01-04-2018 08:08 AM
01-04-2018 08:08 AM
We turned on the group auto delete option, (because users are creating tons of junk groups), but now we have another problem.
For years we have been training end users to ignore any email that looks like it's a phishing attempt. What are some signs of a phishing attempt you ask? Emails that say things like "Action required", or "You must do this or something bad will happen". Key words to get people to act before they stop and think about it.
Then, after a few other problems, we started stamping every email that comes in from outside the company as "External" in the subject line. That way it highlights to the employee that this is not an internal IS email.
Now users are getting the 0365 group renewal notices, and since they look like obvious phishing attempts, (they are stamped External so that makes them look even more suspicious). the users are not clicking on Renew, so then the group gets auto-deleted. :(
So we are trying to figure out how to handle this. One option would be to whitelist anything from microsoftonline.com, but we don't want to do that. Another option would be to whitelist anything from microsoft's IP block, but we really don't want to do that and get crap from everyone on MS's cloud.
So we are thinking about a whitelist for things that come from both microsoftonline and MS's IP range. Instead of "External" we'd put in something like "Trusted Sender" or something like that.
Does anyone see any problems with that? And if not, does anyone know MS's IP block? I had it at some point in the past, but now I can't find it.
Thanks for any suggestions.
P.S. It would REALLY be nice if MS would give us the ability to customize these messages so that the users would think it's coming from our IT department.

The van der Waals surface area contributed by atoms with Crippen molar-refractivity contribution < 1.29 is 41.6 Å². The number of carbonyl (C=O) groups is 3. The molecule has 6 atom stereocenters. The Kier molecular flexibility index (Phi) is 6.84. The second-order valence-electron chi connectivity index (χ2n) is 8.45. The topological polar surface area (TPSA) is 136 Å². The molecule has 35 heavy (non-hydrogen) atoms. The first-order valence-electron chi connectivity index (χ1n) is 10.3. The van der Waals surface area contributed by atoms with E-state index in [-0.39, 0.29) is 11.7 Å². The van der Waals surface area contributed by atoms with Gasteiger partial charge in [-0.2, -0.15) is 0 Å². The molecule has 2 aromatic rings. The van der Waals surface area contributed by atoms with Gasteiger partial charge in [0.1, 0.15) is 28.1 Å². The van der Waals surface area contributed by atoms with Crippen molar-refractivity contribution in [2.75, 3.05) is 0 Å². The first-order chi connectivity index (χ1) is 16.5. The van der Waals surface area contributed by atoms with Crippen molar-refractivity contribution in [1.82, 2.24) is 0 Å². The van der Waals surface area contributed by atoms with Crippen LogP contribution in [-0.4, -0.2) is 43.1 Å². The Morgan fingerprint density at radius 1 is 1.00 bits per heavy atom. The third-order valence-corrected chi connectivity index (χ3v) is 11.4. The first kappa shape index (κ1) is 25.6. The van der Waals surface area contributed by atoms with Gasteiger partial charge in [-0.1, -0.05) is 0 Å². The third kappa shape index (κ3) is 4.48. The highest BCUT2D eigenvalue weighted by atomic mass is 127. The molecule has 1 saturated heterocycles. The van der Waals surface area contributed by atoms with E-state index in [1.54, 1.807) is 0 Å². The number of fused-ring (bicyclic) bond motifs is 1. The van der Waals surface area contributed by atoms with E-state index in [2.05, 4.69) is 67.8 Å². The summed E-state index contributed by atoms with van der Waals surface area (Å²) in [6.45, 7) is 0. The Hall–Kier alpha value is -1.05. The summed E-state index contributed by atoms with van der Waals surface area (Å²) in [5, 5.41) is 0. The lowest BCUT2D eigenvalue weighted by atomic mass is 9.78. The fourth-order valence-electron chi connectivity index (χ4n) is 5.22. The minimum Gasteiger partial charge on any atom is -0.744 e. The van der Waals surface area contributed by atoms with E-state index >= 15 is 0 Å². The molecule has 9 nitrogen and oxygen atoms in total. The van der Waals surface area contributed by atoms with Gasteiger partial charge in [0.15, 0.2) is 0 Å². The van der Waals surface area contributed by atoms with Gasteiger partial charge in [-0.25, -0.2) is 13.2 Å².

01-04-2018 11:41 AM
I was wondering if a Flow could do this for you instead...alas there isn't a pre-built trigger for group creation. Seems like a hole to me in the triggers and actions. That way you could control the process.
I suppose that you could trap for the emails by content (they all have the same basic format) using an Exchange Rule and then route them to a specified mailbox and trap that with a Flow trigger. That would at least allow you to track this is happening and even assign some tasks to a person. In theory you could call a PowerShell cmdlet to remove the group after the owners respond.
01-04-2018 12:11 PM
If you wanted to, you could create your own version of the "expired" groups functionality with PowerShell. I explained how and provided an example script in the post at https://techcommunity.microsoft.com/t5/Office-365-Groups/Identifying-obsolete-Office-365-Groups-is-m...
01-04-2018 01:34 PM
Thanks for the response. When I click on your email below I get the post you made on this site, but then when I click on the link in that post, (the one going to iunity.com), I get an error about "
I'd really like to see that article, so if you have another link to it I'd love to see it.
01-04-2018 01:41 PM
Looks like ITUnity.com is down. I know that Blue Whale Web (the owner of the site) is revamping its properties, so this might account for the problem. The script is in the TechNet gallery at https://gallery.technet.microsoft.com/Check-for-obsolete-Office-c0020a42 (I just checked). I shall have to see if I have a copy of the article somewhere.
01-05-2018 08:55 AMSolution
I found a copy of the article and will republish after I refresh it (eighteen months is a long time in the cloud). I am also going to update the script so that it reports some information about Teams... You'd have to do the work to generate email etc., but that's not all that hard.
01-05-2018 09:16 AM
Thanks for your help with this. I'm extremely dangerous with powershell, so I'm more than happy to copy and paste someone else's work. Especially someone who knows what they are doing. :)
01-05-2018 10:21 AM
Just because someone can write a script is no indication of proficiency. At this point in my career, I am a hacker rather than a programmer, and proud to say that I enjoy hacking with PowerShell.